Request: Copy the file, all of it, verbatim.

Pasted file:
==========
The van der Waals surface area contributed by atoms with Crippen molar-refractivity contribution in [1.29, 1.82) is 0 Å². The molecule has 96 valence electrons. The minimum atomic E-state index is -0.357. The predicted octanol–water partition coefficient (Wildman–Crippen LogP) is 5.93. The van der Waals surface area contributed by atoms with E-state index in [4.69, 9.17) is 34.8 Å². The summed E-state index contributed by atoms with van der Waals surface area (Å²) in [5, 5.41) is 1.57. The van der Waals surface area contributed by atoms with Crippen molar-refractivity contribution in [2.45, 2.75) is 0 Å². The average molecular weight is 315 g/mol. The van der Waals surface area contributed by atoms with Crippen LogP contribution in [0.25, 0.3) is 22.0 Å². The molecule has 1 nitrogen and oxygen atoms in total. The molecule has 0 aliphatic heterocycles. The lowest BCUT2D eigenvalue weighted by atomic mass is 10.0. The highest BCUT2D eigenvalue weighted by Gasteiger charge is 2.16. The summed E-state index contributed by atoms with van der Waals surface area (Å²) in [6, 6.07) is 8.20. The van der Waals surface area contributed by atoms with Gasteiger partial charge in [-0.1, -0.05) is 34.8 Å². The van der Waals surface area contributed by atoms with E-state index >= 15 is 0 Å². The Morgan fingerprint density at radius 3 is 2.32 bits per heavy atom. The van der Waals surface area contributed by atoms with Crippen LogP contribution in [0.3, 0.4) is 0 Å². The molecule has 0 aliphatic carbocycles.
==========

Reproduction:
The van der Waals surface area contributed by atoms with Crippen molar-refractivity contribution in [1.29, 1.82) is 0 Å². The molecule has 96 valence electrons. The minimum atomic E-state index is -0.357. The predicted octanol–water partition coefficient (Wildman–Crippen LogP) is 5.93. The van der Waals surface area contributed by atoms with E-state index in [4.69, 9.17) is 34.8 Å². The summed E-state index contributed by atoms with van der Waals surface area (Å²) in [5, 5.41) is 1.57. The van der Waals surface area contributed by atoms with Crippen molar-refractivity contribution in [2.45, 2.75) is 0 Å². The average molecular weight is 315 g/mol. The van der Waals surface area contributed by atoms with Crippen LogP contribution in [0.25, 0.3) is 22.0 Å². The molecule has 1 nitrogen and oxygen atoms in total. The molecule has 0 aliphatic heterocycles. The lowest BCUT2D eigenvalue weighted by atomic mass is 10.0. The highest BCUT2D eigenvalue weighted by Gasteiger charge is 2.16. The summed E-state index contributed by atoms with van der Waals surface area (Å²) in [6, 6.07) is 8.20. The van der Waals surface area contributed by atoms with Gasteiger partial charge in [-0.1, -0.05) is 34.8 Å². The van der Waals surface area contributed by atoms with E-state index >= 15 is 0 Å². The Morgan fingerprint density at radius 3 is 2.32 bits per heavy atom. The van der Waals surface area contributed by atoms with Crippen LogP contribution in [0.3, 0.4) is 0 Å². The molecule has 0 aliphatic carbocycles.